Detroit faith leaders call for more teachers to get vaccinated and return to the classroom
Faith leaders stood alongside Detroit public school officials in calling for more teachers to get vaccinated and return to classrooms.
“We have a superintendent, we have a board that are working together to make sure that our school system is ready to receive children,” said Bishop Charles Ellis of Greater Grace Temple. “But we must not just have good buildings, sanitized buildings. We need the workforce.”
Only about 600 teachers have returned to classrooms out of about 3,000, according to Detroit Public Schools Community District Superintendent Nikolai Vitti. An agreement with the district’s teachers union made teaching in-person voluntary.
Detroit Federation of Teachers President Terrence Martin said that agreement was made in August, before there were vaccines or a clear sense of the efficacy of measures to prevent the spread of COVID-19. He said that union members who have toured school buildings over the last few months found that mitigation strategies including social distancing and mask-wearing were being implemented. Those efforts, paired with vaccination — and the $500 incentive from the district for getting the shot — has eased concerns about in-person teaching. About 60 percent of teachers are currently vaccinated.
Martin stressed that the health and safety of teachers would remain the union’s top priority as it works out a re-opening agreement with school administrators, since the current agreement expires on June 30.
“We want to move forward with caution,” Martin said. “But with optimism that at some point next school year, we can return to face-to-face instruction.”
Only about 1,000 students are currently receiving in-person instruction. Another 7,000 out of about 50,000 students in the district attend learning centers where they are able to get support for online learning by school staff.
“I understand the concerns also, but from a parent perspective it's like, hey, we're doing all this to show you that we want you back, that we are behind you,” said Sharene Nathan. Her daughter attends a learning lab, but she said she would have preferred in-person instruction but the option wasn’t available since so few teachers have returned to their classrooms.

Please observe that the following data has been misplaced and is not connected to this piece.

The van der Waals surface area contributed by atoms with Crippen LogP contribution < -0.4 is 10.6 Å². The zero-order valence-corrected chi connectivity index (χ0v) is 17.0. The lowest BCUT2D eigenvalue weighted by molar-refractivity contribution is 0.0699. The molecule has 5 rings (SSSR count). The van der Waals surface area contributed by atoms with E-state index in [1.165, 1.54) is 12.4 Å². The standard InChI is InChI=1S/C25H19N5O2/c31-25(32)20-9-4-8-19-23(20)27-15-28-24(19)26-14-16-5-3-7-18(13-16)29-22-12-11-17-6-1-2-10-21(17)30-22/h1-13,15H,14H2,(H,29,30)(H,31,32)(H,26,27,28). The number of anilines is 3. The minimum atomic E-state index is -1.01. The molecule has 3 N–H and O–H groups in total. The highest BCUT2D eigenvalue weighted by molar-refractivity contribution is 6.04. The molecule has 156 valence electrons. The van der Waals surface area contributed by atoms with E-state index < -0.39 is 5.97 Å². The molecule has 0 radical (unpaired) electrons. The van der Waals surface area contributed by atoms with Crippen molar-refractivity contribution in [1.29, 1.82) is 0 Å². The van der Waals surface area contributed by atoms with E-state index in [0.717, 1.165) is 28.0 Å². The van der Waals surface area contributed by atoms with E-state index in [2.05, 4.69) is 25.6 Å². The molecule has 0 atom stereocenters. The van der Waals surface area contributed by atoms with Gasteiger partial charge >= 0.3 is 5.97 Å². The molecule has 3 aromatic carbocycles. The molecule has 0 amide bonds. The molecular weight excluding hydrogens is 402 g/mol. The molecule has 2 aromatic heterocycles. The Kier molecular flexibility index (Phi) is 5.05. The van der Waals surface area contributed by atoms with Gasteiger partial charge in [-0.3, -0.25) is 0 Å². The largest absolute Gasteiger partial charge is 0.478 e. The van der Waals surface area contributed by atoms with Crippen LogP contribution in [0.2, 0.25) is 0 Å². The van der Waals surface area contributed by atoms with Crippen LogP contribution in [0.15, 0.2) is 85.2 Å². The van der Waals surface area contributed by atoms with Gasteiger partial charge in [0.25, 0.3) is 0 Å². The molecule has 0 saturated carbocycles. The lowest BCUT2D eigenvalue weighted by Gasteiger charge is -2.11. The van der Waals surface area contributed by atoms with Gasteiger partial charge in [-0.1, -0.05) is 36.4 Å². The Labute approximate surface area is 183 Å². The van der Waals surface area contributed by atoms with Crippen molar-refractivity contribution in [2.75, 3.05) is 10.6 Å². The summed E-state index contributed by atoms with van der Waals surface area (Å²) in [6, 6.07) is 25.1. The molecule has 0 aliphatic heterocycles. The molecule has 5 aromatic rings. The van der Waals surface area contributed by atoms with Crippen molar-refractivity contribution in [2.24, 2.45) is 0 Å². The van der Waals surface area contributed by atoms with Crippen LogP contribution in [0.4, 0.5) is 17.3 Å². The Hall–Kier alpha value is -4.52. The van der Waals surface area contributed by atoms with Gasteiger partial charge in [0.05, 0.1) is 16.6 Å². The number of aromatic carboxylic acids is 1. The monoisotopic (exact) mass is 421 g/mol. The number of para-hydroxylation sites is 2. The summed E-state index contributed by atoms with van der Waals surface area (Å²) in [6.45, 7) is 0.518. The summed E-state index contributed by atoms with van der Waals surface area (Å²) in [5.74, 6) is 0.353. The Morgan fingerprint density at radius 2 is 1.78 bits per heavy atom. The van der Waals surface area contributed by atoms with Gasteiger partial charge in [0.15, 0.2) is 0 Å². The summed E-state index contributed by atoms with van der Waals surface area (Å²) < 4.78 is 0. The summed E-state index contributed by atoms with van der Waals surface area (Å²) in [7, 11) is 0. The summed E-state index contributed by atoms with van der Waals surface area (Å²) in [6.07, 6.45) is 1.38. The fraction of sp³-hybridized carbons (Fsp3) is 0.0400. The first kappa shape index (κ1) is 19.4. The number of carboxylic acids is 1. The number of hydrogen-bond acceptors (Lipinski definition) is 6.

“We are not just saying come back to just anything, we're saying, come back to a safe environment because our kids really do need you,” she added, noting that her daughter, who is autistic, has been struggling without the guidance of her teacher and interaction with her peers.
Nathan has been canvassing for the school district, and said she’s heard similar concerns from students and parents. Some older students, she said, have opted to receive G.E.Ds instead of complete high school through remote learning, while others have tuned out their education entirely.
Nearly 75% of students in the district have been chronically absent this academic year, meaning they have missed 18 or more days of school.
The school district is expanding its offering of summer learning programs with support from federal coronavirus relief aid in hopes that students who have struggled with the mostly online learning options over the last year can go over coursework, but also re-engage with fellow students. So far, 5,000 students have signed up to participate in the “summer experience,” and the district is hoping that a total of 10,000 will participate.
In addition to academic work, students will be able to participate in arts, music, and athletic programs. “Our students have been isolated in homes,” said Superintendent Vitti.
“These activities are going to bring them together to just talk and honestly have fun again.”